Skip to main content

The Latest in Conservatory Design

Greenhouse and conservatory design is shifting as the building industry and our environment continues to change. Here's a look at the latest trends.
  • Author:
  • Updated:

When last Period Homes looked at the commerce in conservatories, and their cousins orangeries, solariums, and freestanding greenhouses, we saw a unique type of structure, long popular in Europe, that is now adapted in America for everything from piano and pool enclosures to rooftop skylights and lanterns. Here we again peek at the market—and, even more importantly, the state of the conservatory construction art—because, no surprise, much is shifting as the building industry and our environment continues to change.

Conservatories: A Blooming Market

“Conservatories are definitely becoming popular again,” says Greg Header at Solar Innovations in Pine Grove, Pennsylvania. “The stock market’s up, and people have more disposable income, so they’re investing in their homes to get what they want.” In terms of conservatories, he says those wants can be summed up in one word: function. “Clients tend to invest in either the interior operables for more plants,” says Header, “or they tend to invest more for a style statement and for people.” He adds though that another reason behind conservatory popularity is improved technology. “Glass is better than ever, and we’re using a lot of thermal-break technology in our aluminum and aluminum-clad wood systems. From improved raw materials to systems like radiant heat flooring, there’s just so much more potential for high-performance today.”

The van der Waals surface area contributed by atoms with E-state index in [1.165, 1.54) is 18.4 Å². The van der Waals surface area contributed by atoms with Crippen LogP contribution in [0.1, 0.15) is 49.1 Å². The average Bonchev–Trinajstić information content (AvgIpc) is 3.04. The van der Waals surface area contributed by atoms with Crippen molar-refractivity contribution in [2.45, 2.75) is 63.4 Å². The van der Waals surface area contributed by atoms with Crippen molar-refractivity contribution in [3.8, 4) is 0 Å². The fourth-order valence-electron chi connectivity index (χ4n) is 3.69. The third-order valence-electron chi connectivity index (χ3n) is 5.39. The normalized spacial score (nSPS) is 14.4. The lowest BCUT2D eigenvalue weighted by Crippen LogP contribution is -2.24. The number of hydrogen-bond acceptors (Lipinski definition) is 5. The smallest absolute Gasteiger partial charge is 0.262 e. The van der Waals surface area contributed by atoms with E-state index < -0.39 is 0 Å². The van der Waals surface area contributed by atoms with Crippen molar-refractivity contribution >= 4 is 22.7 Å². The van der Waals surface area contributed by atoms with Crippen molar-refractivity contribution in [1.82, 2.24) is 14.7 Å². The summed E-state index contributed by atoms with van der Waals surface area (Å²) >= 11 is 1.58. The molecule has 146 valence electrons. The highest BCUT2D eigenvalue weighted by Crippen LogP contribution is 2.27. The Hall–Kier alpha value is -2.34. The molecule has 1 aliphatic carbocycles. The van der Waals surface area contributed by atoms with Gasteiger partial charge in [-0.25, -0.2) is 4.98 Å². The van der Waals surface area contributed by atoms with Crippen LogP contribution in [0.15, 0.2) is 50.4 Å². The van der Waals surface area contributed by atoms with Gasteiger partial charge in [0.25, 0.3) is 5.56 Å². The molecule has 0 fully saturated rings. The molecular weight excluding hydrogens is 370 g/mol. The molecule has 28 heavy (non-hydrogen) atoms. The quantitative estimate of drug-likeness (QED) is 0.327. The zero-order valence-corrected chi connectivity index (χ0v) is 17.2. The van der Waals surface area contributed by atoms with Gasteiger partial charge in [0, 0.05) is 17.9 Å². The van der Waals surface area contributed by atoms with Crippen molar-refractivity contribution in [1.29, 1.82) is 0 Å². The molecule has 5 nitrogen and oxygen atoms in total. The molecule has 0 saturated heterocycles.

Jim Potrzeba at Glass House, LLC in Pomfret, Connecticut, also reports healthy growth. “Our business ticked up last year, it was good,” he says, with lot of activity and a lot of projects. “Last year we saw an increase in both the quantity and quality of projects,” he says. “Glass-frame structures that are integral to the house are a much more accepted building practice than ever before.” Yet such structures also require planning. “Conservatories are a major investment—not like going down to your local car dealership,” he explains. “An architect’s time is always money well spent, because he or she will give full consideration to the building, the house, the environment, and the site, and for this reason we generally don’t see the project until it’s a little further along.”

Not every conservatory design project is a new-build either. “I would say that most of the work we’re doing now is on conservatories and greenhouses from the early 1900s,” says William Orange at Under Glass Manufacturing Company in High Falls, New York. “We gear ourselves to special projects, and we’re either bringing them back to original condition, or rebuilding them to look like the original, but bringing them up to code.”

In fact, all the companies we talked with report commissions for rebuilds. “Restoration work is another area where we’ve seen growth,” says Potrzeba, who describes a recent project at the Erie Heritage Center in Erie, Pennsylvania. The original photos of the 1925 building, which underwent a massive renovation in 2015, showed a large, peaked skylight in the center of a Spanish tile roof. “We were approached by an architectural firm to do a replica of the original design,” says Potrzeba, “basically as close more municipalities are sensitive to energy than ever before brings in regulatory differences. “Since we have projects all across the country, what we have to do really depends upon where the project is regionally, and generally that’s not unusual.”